Have you ever thought to yourself: You know what? I want to play as a bear. Now have you ever thought to yourself: I want to terrorize an Art Museum. Well I have great news for you, there is a game out there that will allow you to do these things. Australian game developer Half Brick studios have brought us their latest offering in the form of Bear Vs Art. This development studio has already had quite a history as a development studio having several major hits that have had been severely popular, IOS games including the popular Jet Pack Joyride have found quite a success for Half Brick studios but they still aim higher and try to gain the massive popularity of other games from their past including one of the games that truly defined the Mobile game era, Fruit Ninja. To date they have still not achieved their goal of providing as memorable as an experience but that doesn’t mean their games are bad as is the case with Bear Vs Art.

There is a very simple premise at play here, you play as a bear, who terrorizes and seeks to destroy pieces of artwork around the Museum. So why are you trying to destroy this Art Museum? Well that is a simple answer, while you were sleeping, your forest home was destroyed and an Art Museum was built where it once stood. Enraged by these events you set out to destroy the museum and rid it of its art and its snooty patrons. Essentially the story is not that important and is a more a simple means of explaining the premise.


First and foremost Bear Vs Art is a puzzle game with a simple goal which involves the aforementioned goal of destroying the Art Museum. It is a simple puzzler that will set you in the room of the museum asking you to carefully plot your movements in order to achieve your goal.

Many of the levels will give you a simple goal, some are simply plotting movements in order to destroy the pieces of art work scattered throughout the level, others ask you to achieve this goal within a set amount of moves, which is one of the most common level formats seen, others also have you trying to destroy art in a set amount of time. Levels also vary from destroying art to even taking out the patrons at the museum within this set amount of time, it is pretty simple in idea but can be deceptively difficult.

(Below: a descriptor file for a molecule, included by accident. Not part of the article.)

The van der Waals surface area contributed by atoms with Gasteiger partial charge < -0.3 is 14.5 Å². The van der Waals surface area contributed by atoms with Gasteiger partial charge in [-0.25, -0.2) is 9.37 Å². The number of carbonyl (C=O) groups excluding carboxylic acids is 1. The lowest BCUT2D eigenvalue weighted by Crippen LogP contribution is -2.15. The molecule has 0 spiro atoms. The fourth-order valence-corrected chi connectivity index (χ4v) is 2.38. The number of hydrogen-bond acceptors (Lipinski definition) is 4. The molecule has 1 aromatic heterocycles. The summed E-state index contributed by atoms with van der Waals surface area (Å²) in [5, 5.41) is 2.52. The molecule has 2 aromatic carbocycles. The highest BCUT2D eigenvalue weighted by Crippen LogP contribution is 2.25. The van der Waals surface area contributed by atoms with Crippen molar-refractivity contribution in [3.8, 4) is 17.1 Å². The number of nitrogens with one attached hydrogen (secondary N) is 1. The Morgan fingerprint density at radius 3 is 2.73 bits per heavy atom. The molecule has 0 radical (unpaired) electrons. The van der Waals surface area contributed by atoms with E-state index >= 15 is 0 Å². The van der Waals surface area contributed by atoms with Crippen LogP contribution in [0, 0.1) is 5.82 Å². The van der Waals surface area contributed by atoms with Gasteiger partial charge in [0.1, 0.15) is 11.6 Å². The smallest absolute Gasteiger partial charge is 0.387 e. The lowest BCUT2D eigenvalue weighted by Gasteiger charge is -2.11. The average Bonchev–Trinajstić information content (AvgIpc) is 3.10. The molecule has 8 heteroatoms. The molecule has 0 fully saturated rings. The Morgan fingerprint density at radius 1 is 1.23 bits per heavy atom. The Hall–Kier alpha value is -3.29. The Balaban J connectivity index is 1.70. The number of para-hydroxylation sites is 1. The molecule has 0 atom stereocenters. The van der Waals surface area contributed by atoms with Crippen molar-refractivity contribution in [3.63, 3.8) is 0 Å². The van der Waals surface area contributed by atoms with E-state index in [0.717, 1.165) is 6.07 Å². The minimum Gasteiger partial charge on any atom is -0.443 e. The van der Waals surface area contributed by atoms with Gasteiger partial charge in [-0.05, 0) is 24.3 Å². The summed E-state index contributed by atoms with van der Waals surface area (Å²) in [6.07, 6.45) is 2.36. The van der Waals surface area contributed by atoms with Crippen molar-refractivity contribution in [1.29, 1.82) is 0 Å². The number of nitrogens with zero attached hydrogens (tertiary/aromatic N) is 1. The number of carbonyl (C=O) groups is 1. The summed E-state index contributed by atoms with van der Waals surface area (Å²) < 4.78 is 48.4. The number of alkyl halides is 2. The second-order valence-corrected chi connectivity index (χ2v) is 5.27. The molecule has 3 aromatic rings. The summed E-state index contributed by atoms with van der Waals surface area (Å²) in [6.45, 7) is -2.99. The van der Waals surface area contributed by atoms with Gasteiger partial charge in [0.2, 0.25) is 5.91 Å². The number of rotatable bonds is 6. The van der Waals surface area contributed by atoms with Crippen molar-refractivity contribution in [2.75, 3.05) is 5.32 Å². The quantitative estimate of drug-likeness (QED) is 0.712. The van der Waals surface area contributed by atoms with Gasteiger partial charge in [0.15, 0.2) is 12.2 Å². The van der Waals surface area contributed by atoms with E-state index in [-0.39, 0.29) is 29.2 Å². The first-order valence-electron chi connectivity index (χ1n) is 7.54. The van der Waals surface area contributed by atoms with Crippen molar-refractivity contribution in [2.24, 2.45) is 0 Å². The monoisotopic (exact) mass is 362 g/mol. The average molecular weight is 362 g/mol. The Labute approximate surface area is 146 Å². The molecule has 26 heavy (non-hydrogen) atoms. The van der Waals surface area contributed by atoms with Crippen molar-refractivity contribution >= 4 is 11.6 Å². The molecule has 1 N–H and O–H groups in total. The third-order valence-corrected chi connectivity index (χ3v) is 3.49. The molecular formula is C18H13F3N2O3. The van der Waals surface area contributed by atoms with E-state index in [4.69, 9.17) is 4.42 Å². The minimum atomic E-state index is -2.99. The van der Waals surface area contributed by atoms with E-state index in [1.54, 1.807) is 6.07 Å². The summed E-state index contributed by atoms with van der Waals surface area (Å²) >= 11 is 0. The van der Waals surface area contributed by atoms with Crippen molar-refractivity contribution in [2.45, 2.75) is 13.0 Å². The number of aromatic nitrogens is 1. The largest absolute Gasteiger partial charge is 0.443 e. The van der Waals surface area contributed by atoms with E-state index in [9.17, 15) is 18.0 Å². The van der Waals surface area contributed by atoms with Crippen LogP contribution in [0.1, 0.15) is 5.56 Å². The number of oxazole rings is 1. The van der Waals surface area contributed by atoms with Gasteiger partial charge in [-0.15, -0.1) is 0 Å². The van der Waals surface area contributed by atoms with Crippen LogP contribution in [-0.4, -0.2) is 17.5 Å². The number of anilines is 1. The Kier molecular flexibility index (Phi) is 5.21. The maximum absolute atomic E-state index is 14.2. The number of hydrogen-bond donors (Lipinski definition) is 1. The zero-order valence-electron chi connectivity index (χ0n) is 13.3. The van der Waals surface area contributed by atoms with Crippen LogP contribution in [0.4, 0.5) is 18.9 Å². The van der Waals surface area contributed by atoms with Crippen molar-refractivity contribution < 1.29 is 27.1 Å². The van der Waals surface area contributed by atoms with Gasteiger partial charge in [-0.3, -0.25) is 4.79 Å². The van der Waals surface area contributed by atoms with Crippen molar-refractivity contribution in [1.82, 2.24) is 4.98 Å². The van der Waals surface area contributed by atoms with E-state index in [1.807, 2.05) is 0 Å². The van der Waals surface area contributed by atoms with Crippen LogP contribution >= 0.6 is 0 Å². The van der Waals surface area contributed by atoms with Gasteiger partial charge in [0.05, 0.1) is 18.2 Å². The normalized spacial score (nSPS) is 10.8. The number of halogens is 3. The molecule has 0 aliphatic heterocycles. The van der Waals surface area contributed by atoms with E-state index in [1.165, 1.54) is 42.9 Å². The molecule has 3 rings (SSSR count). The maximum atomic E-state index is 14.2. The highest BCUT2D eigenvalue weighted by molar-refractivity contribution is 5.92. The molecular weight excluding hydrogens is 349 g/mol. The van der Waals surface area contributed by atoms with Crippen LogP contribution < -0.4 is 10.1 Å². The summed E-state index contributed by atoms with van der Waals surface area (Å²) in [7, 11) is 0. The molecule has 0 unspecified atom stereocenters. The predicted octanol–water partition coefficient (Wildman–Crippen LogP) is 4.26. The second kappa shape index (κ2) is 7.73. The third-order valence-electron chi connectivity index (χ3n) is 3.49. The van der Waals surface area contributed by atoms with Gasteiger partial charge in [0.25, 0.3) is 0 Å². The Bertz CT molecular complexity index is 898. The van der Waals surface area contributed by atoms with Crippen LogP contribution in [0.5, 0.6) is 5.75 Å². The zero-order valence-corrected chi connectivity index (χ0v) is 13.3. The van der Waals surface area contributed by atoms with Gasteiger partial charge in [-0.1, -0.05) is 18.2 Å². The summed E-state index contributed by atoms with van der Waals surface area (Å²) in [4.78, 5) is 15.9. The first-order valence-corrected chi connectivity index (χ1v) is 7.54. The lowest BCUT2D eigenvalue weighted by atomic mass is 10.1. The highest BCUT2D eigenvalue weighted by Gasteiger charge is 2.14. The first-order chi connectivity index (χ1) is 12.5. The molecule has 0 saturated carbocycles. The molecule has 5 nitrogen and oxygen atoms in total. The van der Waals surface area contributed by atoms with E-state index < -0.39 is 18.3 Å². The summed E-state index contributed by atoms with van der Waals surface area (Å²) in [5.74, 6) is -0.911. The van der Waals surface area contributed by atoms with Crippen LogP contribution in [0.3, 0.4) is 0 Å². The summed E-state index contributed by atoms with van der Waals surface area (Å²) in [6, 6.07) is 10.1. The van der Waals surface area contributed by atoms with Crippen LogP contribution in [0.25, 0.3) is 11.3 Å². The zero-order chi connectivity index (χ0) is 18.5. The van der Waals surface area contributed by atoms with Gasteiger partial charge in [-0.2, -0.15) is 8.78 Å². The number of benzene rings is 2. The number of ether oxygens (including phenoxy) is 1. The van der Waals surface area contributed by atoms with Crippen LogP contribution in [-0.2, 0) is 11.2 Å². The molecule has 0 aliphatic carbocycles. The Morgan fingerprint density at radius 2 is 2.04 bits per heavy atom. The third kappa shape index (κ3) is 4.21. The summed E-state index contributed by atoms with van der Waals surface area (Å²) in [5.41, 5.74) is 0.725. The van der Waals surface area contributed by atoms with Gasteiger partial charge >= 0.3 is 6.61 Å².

Admittedly this challenge that can be found is very much absent in the first few levels, the levels are simple and can be easily beaten without much effort, I myself had beaten the first 10 or so levels in a matter of minutes, only failing once because I tapped the screen in the wrong direction due to getting distracted. While it may have started out boring and I was considering putting the game away and not picking it back up, it did improve.


As the game continues further in more new dangers are added. While also competing with the time issues or little objectives, little dangers and obstacles continue to get added to the experience giving it a fresh face, I was glad of the introduction of spikes as an obstacle that move by move would switch from active to non-active by each move I made and on many occasions these would trick me and force me to lose my lives. Furthermore other hazards are added in the form of security guards, direction changing floors and many others each forcing me to reconsider every move I would have made.

Bear vs Art is a free to play game and it benefits well from this system, lives are given out over a set period of time and forces you to put the game down when you have been failing too often, I believe at times this has allowed me to walk away and fully succeed at a level I previously found impassable. Also this means that Bear vs Art is a perfect little game to make you think while you are on the bus or train and need to pass time.


Ordinarily I would probably complain about the free to play model of a game, normally I would complain and argue that the game tries to force you to spend real money, Bear vs Art was never that game and handled micro transactions extremely well. At no point did I find the game intrusive asking me to spend real money to proceed but it did give me the option. The game provides options to spend real money to replenish all your lives as well as also providing cosmetic upgrades such as costumes, when I had a look I even found some that cost about the price of a full retail game. During my time with Bear vs Art I never personally spent any money but the option is there for those that want to.

Easy enough to say Bear vs Art is a decent enough distraction that will keep you happy for short bursts, personally I don’t see the game being one I will come back to very often again to redo levels but it is fun while it lasts. Interestingly I also found it quite amusing all the bear references and the developer’s take on famous artworks taking on the form of bears. Half Brick has easily made a fun and memorable game that while it may never see the same popularity as rival mobile games such as Fruit Ninja, it manages to be a fun puzzle game that is worth giving a go to and is different from the standard games of our modern era.

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